by Meghan Hildebrand
Hello on a beautiful day,
The Powell River Water Watch Coalition formed to advocate for a publicly controlled wastewater treatment facility for our community. Our City has signed an “Agreement in Principle” to pay the mill (a lot of $$) to treat our waste. It seems there may be some “free money” from the province to pursue this, but I don’t believe this is “free money” that we can afford.
The project will be extremely rushed with no room for mistakes, and we are getting into bed with a company with a very uncertain future. Read more at our website:
If this is something that concerns you, please sign the online petition and attend meetings as they arise.
by Nadia Sonriente
On my recent visit to the Recreation Complex, I was shocked to see a large plasma television performing in the hallway before new, leathery sofas.
Plasma screens are not exactly cheap, and it was my understanding that the City, particularly the Complex, is severely strapped for cash lately and looking forward to even less cash this year.
Besides, isn’t the Complex entirely dedicated to the culture of sport, fitness, and the arts? Since when did couch-potato-ing become a designated sport?
I understand that being a hockey dad or mom, or, for that matter, a young hockey player, involves many hours of patient waiting and hanging around. One has to credit hockey families full marks for participation, perseverance, and endurance. On asking about the TV, I was given to understand that it was bought to alleviate their suffering.
Excuse me? Have we forgotten how to read? Play games? Socialise? If we can’t offer the longsuffering public the opportunity of pumping iron while waiting, is it too much to ask that participants prepare for hours of hanging around by bringing along a book, a deck of cards, and a set of good manners?
Anyone who’s kept up with the research on the effects of TV and computers on people, especially kids, knows that (1) the human brain can’t NOT watch TV, because that’s the way our vision is wired, (2) anything more than about half an hour a day is bad for your health, and (3) it’s a huge contributor to ADHD and learning disabilities, worst of all for the little kids. That’s before any discussion of the content of TV, which, if you’ve been away from it awhile, you realise is mostly cultural poison, anyway.
I’ve heard that plasma screens have an enormous carbon footprint, too. Did we citizens buy some carbon credits to make up for it? Read more »
I am sure that we are all capable of picking up a bag of litter a week in our neighborhoods. There have been studies done that show that the cleaner an environment the less likely there is to be a high crime rate. Living in a community we are all so proud of has the ability to be cleaner. The highway is one thing with the trucks going to the Dump from Savory or Lund and garbage flying off the truck. The streets downtown could use a few bending over citizens to pick up. In a city where the streets are clean, it’s more likely that the tourists will leave it that way. It’s so beautiful here in Paradise we owe it to the environment to keep tidying as we go. Read more »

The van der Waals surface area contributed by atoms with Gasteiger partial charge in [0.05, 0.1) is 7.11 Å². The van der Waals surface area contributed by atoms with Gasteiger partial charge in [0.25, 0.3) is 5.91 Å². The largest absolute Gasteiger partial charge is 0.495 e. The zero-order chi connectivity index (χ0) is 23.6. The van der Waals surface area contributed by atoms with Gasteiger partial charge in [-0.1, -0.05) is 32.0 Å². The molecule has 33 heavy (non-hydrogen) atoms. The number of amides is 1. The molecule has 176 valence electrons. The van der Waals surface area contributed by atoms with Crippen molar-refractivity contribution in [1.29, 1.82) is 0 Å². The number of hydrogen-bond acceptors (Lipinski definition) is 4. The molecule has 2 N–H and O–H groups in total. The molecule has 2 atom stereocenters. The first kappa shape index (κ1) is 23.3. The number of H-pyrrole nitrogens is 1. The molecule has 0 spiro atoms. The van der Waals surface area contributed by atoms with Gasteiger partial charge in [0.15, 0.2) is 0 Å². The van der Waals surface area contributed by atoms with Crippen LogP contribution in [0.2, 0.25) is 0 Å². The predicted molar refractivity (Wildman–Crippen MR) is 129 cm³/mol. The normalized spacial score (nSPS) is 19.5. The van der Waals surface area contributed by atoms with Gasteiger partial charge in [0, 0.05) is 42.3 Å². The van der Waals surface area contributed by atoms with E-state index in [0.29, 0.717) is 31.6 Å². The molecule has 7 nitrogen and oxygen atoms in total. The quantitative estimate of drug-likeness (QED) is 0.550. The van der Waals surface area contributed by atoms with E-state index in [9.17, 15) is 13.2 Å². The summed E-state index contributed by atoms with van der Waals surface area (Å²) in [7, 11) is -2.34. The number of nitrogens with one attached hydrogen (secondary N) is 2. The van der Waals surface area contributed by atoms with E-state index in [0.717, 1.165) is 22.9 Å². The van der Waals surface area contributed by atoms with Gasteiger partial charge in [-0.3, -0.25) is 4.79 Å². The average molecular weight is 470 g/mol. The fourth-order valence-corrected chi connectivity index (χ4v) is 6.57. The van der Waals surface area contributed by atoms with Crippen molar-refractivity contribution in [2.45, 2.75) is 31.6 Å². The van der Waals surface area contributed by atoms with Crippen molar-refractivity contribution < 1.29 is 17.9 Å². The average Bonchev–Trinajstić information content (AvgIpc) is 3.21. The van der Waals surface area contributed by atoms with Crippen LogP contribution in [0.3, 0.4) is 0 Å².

by Corey Matsumoto
The public meeting hosted by the PRSC Limited Partnership on Thursday, November 8, at the Powell River Recreation Complex came as a surprise to many people. The open house, presentation, and meeting was hosted to collect public feedback regarding potential usage of PRSC land holdings, some of which lie within Agricultural Lands Reserves (ALR). The relatively sparse attendance by the general public seemed to indicate that either many people didn’t know about the meeting, or the hundreds of citizens who were so passionate about Powell River’s Agricultural Land Reserves this past summer suddenly turned passive. (Maybe leaflets promoting the event–were there any?–were disregarded as 4-month-old announcements.)
Those who turned out were certainly subject to a strong feeling of deja vu given the familiar display of maps and charts indicating the pertinent information and suggested uses for the land parcels in question. Each map had an accompanying suggestion sheet inviting the public to write down ideas for development.
There was a familiar air of discontent amongst the attendees as they mingled amongst PRSC board members during the open house segment. It seemed that PRSC board members had either forgotten or ignored the suggested uses put forth by the public 4 months ago when the ALR controversy was at its height. The board had no new plan to put forth for discussion aside from vague “suggested uses”. The persistence of the word ‘airport’ as a suggested possible use of a familiar section of land fueled a sentiment that the PRSC Limited Partnership is still intent on pursuing its original plan, using poorly advertised public meetings to bolster a revised ALR exclusion application.
The board faced tough questions from the audience. Some questions, directed at the City’s involvement in PRSC, could not be answered since there were no city officials at the table. Read more »